Re-thinking Cognac

Cognac is popular all over the world but it’s especially so outside France. In fact some 87% of it is exported. This part of the world too has a fair smattering of Cognac fans. But it’s time for Cognac to re-assess it’s appeal to the younger demographic. We review the approach increasingly being taken to the Cognac market here in Ireland.

Here in Ireland Cognac shifted around 105,000 nine-litre cases last year according to figures from IWSR.

Using a figure of 832,000 litres or 92,500 nine-litre cases, Nielsen puts the total value of the Irish Cognac market at €63.5 million MAT to October 2015.

Nielsen breaks this down into 33,800 nine-litre cases via the on-trade (up 3.1% on the previous year MAT to October ’14) worth €38.1 million (up 3.7% in value).

Off-trade sales accounted for 58,700 nine-litre cases worth €25.4 million MAT to October this year, up in value 0.2%.


Experiencing Cognac

Irish people are not used to taking Cognac other than in the traditional way.

But some mixologists – in particular those who’ve now gone past white spirits and seek something else to use via a new generation of brown spirit cocktails – increasingly seem to favour Cognac in cocktails today.

Cognac has long sought out a younger market dynamic. Some, such as Hennessy, for example, are going after the 27 to 40 year-old demographic who’re used to drinking vodka and beer, who have a job and who consider themselves settled, who appreciate things that are a bit more expensive.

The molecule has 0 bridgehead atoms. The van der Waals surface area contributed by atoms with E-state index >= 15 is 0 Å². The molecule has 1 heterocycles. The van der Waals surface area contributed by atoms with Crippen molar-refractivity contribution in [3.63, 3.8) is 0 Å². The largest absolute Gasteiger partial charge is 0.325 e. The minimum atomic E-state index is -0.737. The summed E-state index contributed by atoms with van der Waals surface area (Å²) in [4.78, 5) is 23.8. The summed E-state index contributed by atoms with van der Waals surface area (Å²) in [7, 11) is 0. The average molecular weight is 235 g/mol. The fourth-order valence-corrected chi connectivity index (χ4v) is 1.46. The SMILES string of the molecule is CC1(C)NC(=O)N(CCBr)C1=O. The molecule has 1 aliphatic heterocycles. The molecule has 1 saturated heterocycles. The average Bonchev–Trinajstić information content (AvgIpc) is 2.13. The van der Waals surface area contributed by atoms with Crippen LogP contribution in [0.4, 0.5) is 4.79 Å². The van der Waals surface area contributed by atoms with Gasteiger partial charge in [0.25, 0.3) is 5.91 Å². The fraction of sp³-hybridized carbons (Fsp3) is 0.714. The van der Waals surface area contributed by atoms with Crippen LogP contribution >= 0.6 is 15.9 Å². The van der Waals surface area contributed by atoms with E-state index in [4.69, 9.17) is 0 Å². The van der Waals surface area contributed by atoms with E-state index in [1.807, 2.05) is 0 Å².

“When this segment has settled, they look for something a bit more discerning, have tasted wines and are beginning to know what they like,” explains Caroline Sleiman, Brand Development Manager for Moet Hennessy in Ireland at distributors Edward Dillon & Company, “It’s the time to show them brown spirits.”

And “showing them brown spirits” can be done through many different approaches.

People are pleasantly surprised at just how good a Cognac cocktail can taste – something which all too many consumers initially treat with caution.

“There would be no way to get a young person to drink Cognac if it was served neat,” suspects mixologist Alan Kavanagh, “We want them to taste it in a format where they will ask themselves why they don’t do this more often – and they’re now doing this.”


Different ways of consuming Cognac

In Poland Hennessy is ordered by the bottle and drunk in nightclubs with a plethora of mixers complete with, says Alan wryly, sparklers!

Here at home, one can buy mixers now in a much wider selection of flavours than heretofore. This too has led to a more experimental approach in the serving up of Cognac to a new type of consumer – one who’s not afraid to try something new (or even something old in a new way).

“Look at how the market has changed,” comments Alan, “Imagine five years ago that someone had said to you that they wanted cucumber in their G&T!”

But Cognac suppliers are not on a journey to change people’s minds about their product overnight; it will take a while to change perceptions – but it’s going in the right direction.

Cognac suppliers such as Hennessy’s Edward Dillon & Co are now talking to a generation about Cognac, making it more relevant to a demographic who only know the way their grandfather drank Cognac.

“We’ve identified key bars and we’re supporting them via glassware and training etc,” points out Caroline Sleiman.